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AI2.2.2 Impact of CO2 on pH of water The dissolution of CO2 in water (this may be sea water, or the saline water in geological formations) involves a number of chemical reactions between gaseous and dissolved carbon dioxide (CO2), carbonic acid (H2CO3), bicarbonate ions (HCO3-) and carbonate ions (CO32-) which can be represented as follows:

Addition of CO2 to water initially leads to an increase in the amount of dissolved CO2. The dissolved CO2 reacts with water to form carbonic acid. Carbonic acid dissociates to form

Figure AI.7 Solubility of CO2 in brine relative to that in pure water, showing experimental points reported by Enick and Klara (1990) and correlation developed by those authors (TDS stands for total dissolved solids).

bicarbonate ions, which can further dissociate into carbonate ions. The net effect of dissolving anthropogenic CO2 in water is the removal of carbonate ions and production of bicarbonate ions, with a lowering in pH.

Figure AI.8 shows the dependence of pH on the extent to which CO2 dissolves in sea water at temperatures of 0oC and 25oC based on theoretical calculations (IEA Greenhouse Gas R&D Programme, 2000) by iterative solution of the relationships (Horne, 1969) for the carbonic acid/bicarbonate/ carbonate equilibria combined with activity coefficients for the bicarbonate and carbonate ions in sea water. The temperature dependence of the ionization of water and the bicarbonate equilibria were also included in this calculation. This gives values for the pH of typical sea water of 7.8-8.1 at 25oC and 8.1-8.4 at 0oC. These values, which are strongly dependent on carbonate/bicarbonate buffering, are in line with typical data for sea water (Figure AI.8 shows 2 experimental data points reported by Nishikawa et al., 1992).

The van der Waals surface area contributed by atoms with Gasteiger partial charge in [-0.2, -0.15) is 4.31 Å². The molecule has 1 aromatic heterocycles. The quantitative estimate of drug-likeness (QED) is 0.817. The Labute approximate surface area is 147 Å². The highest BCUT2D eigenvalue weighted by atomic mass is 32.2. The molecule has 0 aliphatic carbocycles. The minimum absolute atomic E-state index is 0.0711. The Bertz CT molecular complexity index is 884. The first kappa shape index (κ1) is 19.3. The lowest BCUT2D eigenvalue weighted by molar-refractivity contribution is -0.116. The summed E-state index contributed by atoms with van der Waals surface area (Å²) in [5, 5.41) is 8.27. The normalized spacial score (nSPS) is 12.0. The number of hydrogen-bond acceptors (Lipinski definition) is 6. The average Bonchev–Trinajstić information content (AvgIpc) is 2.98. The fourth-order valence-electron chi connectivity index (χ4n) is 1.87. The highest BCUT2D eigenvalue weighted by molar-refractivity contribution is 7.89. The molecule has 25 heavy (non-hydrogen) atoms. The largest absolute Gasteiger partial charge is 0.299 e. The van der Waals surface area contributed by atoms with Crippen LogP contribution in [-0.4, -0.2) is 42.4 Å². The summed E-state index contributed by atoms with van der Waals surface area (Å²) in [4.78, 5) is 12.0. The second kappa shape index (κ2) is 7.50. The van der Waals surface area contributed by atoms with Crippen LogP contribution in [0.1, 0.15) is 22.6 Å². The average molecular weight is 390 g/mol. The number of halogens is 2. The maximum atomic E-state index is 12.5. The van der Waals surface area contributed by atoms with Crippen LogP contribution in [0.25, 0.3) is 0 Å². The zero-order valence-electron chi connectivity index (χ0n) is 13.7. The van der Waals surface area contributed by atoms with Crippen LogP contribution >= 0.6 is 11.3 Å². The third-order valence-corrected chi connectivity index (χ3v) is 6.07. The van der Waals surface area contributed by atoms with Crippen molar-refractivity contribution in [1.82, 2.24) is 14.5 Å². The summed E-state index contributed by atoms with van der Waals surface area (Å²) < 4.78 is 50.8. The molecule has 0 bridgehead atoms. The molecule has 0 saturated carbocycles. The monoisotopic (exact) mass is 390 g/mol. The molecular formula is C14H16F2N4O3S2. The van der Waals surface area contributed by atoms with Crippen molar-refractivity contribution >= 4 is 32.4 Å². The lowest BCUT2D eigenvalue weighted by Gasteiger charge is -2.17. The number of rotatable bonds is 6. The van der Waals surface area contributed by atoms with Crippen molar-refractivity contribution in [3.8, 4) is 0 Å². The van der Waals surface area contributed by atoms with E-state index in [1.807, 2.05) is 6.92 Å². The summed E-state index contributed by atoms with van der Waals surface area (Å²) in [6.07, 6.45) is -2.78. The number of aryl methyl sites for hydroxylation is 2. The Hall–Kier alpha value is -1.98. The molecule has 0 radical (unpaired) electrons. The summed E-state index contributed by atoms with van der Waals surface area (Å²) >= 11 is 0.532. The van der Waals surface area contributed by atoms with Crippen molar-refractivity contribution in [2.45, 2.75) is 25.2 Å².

Figure AI.8 also shows that there is a small effect of temperature on the reduction in pH that results from dissolution of CO2. A minor pressure dependence of water ionization is also reported (Handbook of Chemistry and Physics, 2000). The effect on water ionization of an increase in pressure from atmospheric to 250 bar (equivalent to 2500 m depth) is minor and about the same as would result from increasing temperature by about 2oC. The effect of pressure can therefore be ignored.

AI.2.3 Health and safety aspects of exposure to CO2

As a normal constituent of the atmosphere, where it is present in low concentrations (currently 370 ppmv), CO2 is considered harmless. CO2 is non-flammable.

As it is 1.5 times denser than air at normal temperature and pressure, there will be a tendency for any CO2 leaking from pipework or storage to collect in hollows and other low-lying confined spaces which could create hazardous situations. The hazardous nature of the release of CO2 is enhanced because the gas is colourless, tasteless and is generally considered odourless

Figure AI.7 Solubility of CO2 in brine relative to that in pure water, showing experimental points reported by Enick and Klara (1990) and correlation developed by those authors (TDS stands for total dissolved solids).

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